A frustrated man decides to take justice into his own hands after a plea bargain sets one of his family's killers free. He targets not only the killer but also the district attorney and others involved in the deal.
In a future mind-controlling game, death row convicts are forced to battle in a 'Doom'-type environment. Convict Kable, controlled by Simon, a skilled teenage gamer, must survive thirty sessions in order to be set free. Or won't he?
Disgraced Secret Service agent (and former presidential guard) Mike Banning finds himself trapped inside the White House in the wake of a terrorist attack; using his inside knowledge, Banning works with national security to rescue the President from his kidnappers.
A bounty hunter learns that his next target is his ex-wife, a reporter working on a murder cover-up. Soon after their reunion, the always-at-odds duo find themselves on a run-for-their-lives adventure.
Clyde Shelton's family is brutally murdered. The ones responsible are caught. However, because of improper procedure, the D.A., Nick Rice only has circumstantial evidence. So he decides to get one of them to testify against the other. When Shelton learns of this, he is not happy. Ten years later, the one who was convicted is being executed but something goes wrong; his execution goes awry and he suffers. They learn that someone tampered with the machine. And the other one is found dead, killed in a gruesome manner. Rice suspects Shelton, so he has him picked up. At first, Shelton agrees to a plea agreement with Rice but changes his mind. It appears that Shelton is not done, it appears he blames the whole system and is declaring war on it going after everyone involved with his family's case. So Rice has to stop him but Shelton is way ahead of him. Written by
Law Abiding Citizen is one of those thrillers that has a great premise and idea, but bogged down by so many plot loopholes that it becomes an effortless comedy. What was supposedly an excellent run riddled with implausibilities became even more ridiculous in the final 10 minutes that you'd wonder if anyone had any inkling of a logical conclusion, or had decided to cop it all out to avoid being branded as anti-establishment, and as a result, just plain ordinary lacking the guts to just stick with its plan to the end.
Jamie Foxx stars as hotshot (assistant) district attorney Nick Rice, who boasts an extremely high conviction rate, a fact that he repeats many times, and we learn his dirty little secret was to make deals with the guilty - charge them for less, but they still get charged anyway. A conviction is better than no conviction at all should he lose the case. Too bad his latest case was, in my opinion an open and shut one, and he steps on the shoes of the victim, Clyde Sheldon (Gerard Butler), making a deal with the murderers of his family such that one gets sentenced to death while the other gets a short jail term. Not very ethical, but he gets to chalk up his positive statistics.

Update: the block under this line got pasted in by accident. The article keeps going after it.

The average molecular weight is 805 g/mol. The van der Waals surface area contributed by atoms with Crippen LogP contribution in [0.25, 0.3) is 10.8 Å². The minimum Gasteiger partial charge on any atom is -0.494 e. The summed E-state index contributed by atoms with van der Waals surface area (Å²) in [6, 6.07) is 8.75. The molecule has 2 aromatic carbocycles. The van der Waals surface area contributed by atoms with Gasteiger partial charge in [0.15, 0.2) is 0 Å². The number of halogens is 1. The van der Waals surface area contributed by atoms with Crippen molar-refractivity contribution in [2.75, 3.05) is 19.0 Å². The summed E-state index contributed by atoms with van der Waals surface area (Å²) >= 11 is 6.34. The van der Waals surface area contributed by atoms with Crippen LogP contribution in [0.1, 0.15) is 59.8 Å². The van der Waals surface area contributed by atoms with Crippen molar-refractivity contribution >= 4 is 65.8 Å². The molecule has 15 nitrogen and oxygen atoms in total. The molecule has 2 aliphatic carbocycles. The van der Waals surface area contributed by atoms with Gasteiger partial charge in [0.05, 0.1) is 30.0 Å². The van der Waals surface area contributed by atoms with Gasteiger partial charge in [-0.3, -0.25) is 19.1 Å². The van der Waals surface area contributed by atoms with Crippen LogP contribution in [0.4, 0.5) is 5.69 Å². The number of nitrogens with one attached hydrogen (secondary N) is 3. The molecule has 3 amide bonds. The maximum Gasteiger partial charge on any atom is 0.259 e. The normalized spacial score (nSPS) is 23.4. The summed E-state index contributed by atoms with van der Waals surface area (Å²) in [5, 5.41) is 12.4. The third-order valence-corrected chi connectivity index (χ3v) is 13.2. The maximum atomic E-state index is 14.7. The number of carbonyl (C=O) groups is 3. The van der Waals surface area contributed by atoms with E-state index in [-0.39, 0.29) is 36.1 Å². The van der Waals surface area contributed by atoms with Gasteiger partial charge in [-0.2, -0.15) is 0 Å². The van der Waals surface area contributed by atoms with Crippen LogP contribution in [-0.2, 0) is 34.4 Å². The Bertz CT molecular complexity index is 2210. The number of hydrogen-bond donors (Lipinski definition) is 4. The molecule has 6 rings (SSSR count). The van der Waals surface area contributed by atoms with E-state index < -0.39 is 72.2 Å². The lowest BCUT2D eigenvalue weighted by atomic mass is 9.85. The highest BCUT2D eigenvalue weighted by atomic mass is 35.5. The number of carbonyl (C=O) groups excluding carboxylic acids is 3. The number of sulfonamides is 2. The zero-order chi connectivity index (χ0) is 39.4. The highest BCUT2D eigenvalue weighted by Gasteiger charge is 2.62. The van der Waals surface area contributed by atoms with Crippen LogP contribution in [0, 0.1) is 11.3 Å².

The perversion of the justice system gets highlighted, since justice is blind and the law can be manipulated with flip-flopping highly paid lawyers and incompetent judges. So Clyde decides to take on the system and teach them all a lesson. Which is a walk in the park because he's a clandestine strategist, but who had misguided faith in the system which explains why he sits around and does nothing, until 10 years later, which is acceptable according to an old Chinese proverb, to exact some form of revenge, making this like a torture porn outing, but without much of the gore on display.
I'd appreciate the film for its take on vigilantism when the system fails you through its corruption and incompetence, and just how much the limit actually is in order to push a man over the edge to declare war on just everybody, and pissing on the system while at it. Turning the system's tools and procedures over its head and onto the same organization may seem like guilty fun, but when the payback gets a wee bit sophisticated each time, you'd start to wonder on the plausibility of it all, even though it was established that Clyde Shelton is a man who can kill you softly while looking directly at you.
The film boils down to which side will you be on, and who would you root for. There's this shade of gray in both men, one willing to make deals with murderers to keep up his personal record, the other taking the law into his own hands, only to not want to stop when the going gets good, but being more ambitious in wanting to take down the whole system. From his prison cell no less. Although Clyde has a valuable lesson to impart to Nick in that what's important is doing the right thing, it did go a tad overboard in order to amplify its idea, especially with sweeping statements like how the entire city got gripped by the apparent acts of terrorism.
Gerard Butlner plays his character crazed since he's a man with absolutely nothing to lose, though it's quite unbelievable that for someone who's well versed in clandestine operations to be ambushed like you see in the trailers, without so much of a counter-strategy in place. But between the two leads Jamie Foxx seemed a little uncomfortable as he can't really portray that degree of arrogance required, and given the emotional distance from his family director F. Gary Gray failed to allow you to feel Nick's fear when his own family got threatened by Clyde.
But the real stinker was the insult to the audience's intelligence in the final moments which tried way too hard to be clever in introducing an impossible twist which has to involve time travel. It's quite the slap in the face telling you that Fate will shine its light on the powers that be, or on any one else bent on seeking justice, but one must know when to stop before going too far and lady luck begins to turn her attention away. Recommended for the build up, but not its unsatisfying, gutless ending.
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